This is an old feature that has been republished for TechRadar's Movie Week. The original piece was published in 2013.
Legendary pioneer of audio technology Ray Dolby had a name that was synonymous with sound quality, both theatrically and in the living room. After all, this was the man who invented audio cassette noise reduction in the 1960s.
Although Ray always fancied himself more as a 19th century engineer, rather than an audio boffin, he consistently pushed the envelope when it came to audio entertainment technology and signal processing.
The planet was a better sounding place as a result. Here are our six favourite things that Ray Dolby gave to the world.
Dolby Noise B-Type reduction
The year is 1968, the location South London: a small audio company called Dolby Labs is making hi-fi history. At the time, vinyl records were really the only high(ish) fidelity audio option in town, but a breakthrough method of suppressing tape hiss on recordings was about to change all that.
Dolby B-type noise reduction was nothing short of a revelation. Suddenly the humble compact cassette, useful but much maligned since its introduction, became a credible music carrier. By the early seventies, Dolby noise reduction had entered the tech lexicon, and music lovers and sound professionals alike were used to hearing things with a lot more clarity.
In 1975 Dolby Labs introduced what was to become the cornerstone of modern surround sound audio.
By cleverly matrixing additional optical analogue audio tracks onto 35mm cinema release prints, Dolby Stereo allowed four channel audio to be read by film projectors equipped for two. Suddenly movie soundtracks could contain left, right, centre and (monophonic) rear information.
George Lucas's Star Wars is often credited with introducing Dolby Stereo surround into cinemas in 1977. However while that sci-fi hit was the prime catalyst for the widespread introduction of multichannel sound systems, the first movie to actually employ Dolby Stereo was Barbra Streisand's A Star is Born. Babs' weepie was a bit light on spaceship fly-overs, so it's no surprise that few remember its sonic significance.
Dolby Pro Logic
In 1984, Dolby began licensing his cinema surround sound decoder for consumer use. Dolby Surround decoders were able to exploit the surround information preserved on Dolby Stereo movie titles when they were released as hi-fi VHS tapes and Laserdiscs.
This innovation kick-started the home cinema revolution and led to Dolby Surround (and eventually Pro Logic) decoding appearing on everything from standalone processors and AV receivers to TVs. Hands up if you remember when Toshiba and Hitachi Dolby Surround tellies were the thing to have?
The company also licensed its Dolby Stereo matrixing system to TV programme makers, as Dolby Surround. That particular logo is still often seen on pre 5.1 programme material.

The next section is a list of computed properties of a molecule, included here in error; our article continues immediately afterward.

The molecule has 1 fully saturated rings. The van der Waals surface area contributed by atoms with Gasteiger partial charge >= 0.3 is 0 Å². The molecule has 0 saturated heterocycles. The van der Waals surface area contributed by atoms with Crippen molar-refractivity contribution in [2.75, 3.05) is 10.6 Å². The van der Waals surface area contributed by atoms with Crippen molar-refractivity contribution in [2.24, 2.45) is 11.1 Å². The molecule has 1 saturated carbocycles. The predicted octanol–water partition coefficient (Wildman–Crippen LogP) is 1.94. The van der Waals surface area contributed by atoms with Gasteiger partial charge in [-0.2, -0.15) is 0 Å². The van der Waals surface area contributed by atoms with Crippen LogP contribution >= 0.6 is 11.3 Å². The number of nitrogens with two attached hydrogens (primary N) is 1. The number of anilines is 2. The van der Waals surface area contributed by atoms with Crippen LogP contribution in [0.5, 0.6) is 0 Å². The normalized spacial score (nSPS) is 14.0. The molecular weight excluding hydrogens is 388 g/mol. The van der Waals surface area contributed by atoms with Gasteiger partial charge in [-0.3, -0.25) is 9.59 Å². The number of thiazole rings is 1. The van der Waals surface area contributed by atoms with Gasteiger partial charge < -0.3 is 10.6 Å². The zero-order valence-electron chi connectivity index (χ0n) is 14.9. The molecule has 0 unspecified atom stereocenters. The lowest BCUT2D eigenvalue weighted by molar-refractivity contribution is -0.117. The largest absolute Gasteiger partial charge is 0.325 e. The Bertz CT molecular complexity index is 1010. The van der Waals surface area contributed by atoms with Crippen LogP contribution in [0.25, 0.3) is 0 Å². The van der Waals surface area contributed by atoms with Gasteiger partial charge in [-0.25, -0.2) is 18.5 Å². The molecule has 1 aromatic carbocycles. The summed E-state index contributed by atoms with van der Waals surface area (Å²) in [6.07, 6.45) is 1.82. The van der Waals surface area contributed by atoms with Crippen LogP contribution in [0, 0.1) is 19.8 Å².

"I would have liked to have been in a position to make a better steam engine, or to invent the first internal combustion engine. I just regret that I was born in a time when most of those mechanical problems had already been solved and what remained were electronic problems."
Introduced in 1986, Dolby SR (for Spectral Recording) brought true high-fidelity to movie theatres for the first time. Only ever deployed in premium venues, where the amplification and speakers where deemed of a suitable standard, Dolby SR is now largely forgotten, but it represented the ultimate manifestation of Ray's analogue surround sound cinema dream.
Originally known as AC-3, Dolby Digital was first heard theatrically in 1991.
Making its debut on Tim Burton's Batman Returns, the 5.1 audio code was ingeniously printed onto 35mm prints between the sprocket holes of the film. A Dolby Digital soundhead with a CCD scanner, fitted to the projector, would then read this digital information.
In truth, movie goers hearing Dolby Digital in cinemas for the first time were hardly guaranteed a premium listening experience, as the high dynamic range of the format often sounded ear-shredding when deployed in auditoriums ill-equipped for the advance.
Thankfully things improved as cinema sound systems grew in sophistication. Dolby Digital was to become the defacto audio standard on DVD from the mid nineties, and is now commonplace on digital TV broadcasts. The successor to DD 5.1, Dolby TrueHD, was introduced in 2005. However this ultra high-quality lossless audio format has failed to replicate the ubiquity of Dolby Digital.
Dolby Atmos is the latest multichannel cinema surround sound solution to be inspired by the pioneering work of Ray Dolby. Unlike its predecessors, Dolby Atmos is an object, rather than channel-based sound system. This takes sonic immersion to an entirely new level.
Using a process called adaptive rendering, audio engineers are able to place a sound effect anywhere spatially within an auditorium, with a precision that's simply impossible with conventional steering technologies.
There are a growing number of Dolby Atmos screens around the world. In the UK there are now 21 screens capable of the full Atmos experience with another 4 in Ireland. That's not a huge number, but there are more and more being unveiled.
And the next audio revolution has to start somewhere, isn't that right Ray?
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Steve has been writing about AV and home cinema since the dawn of time, or more accurately, since the glory days of VHS and Betamax. He has strong opinions on the latest TV technology, Hi-Fi and Blu-ray/media players, and likes nothing better than to crank up his ludicrously powerful home theatre system to binge-watch TV shows.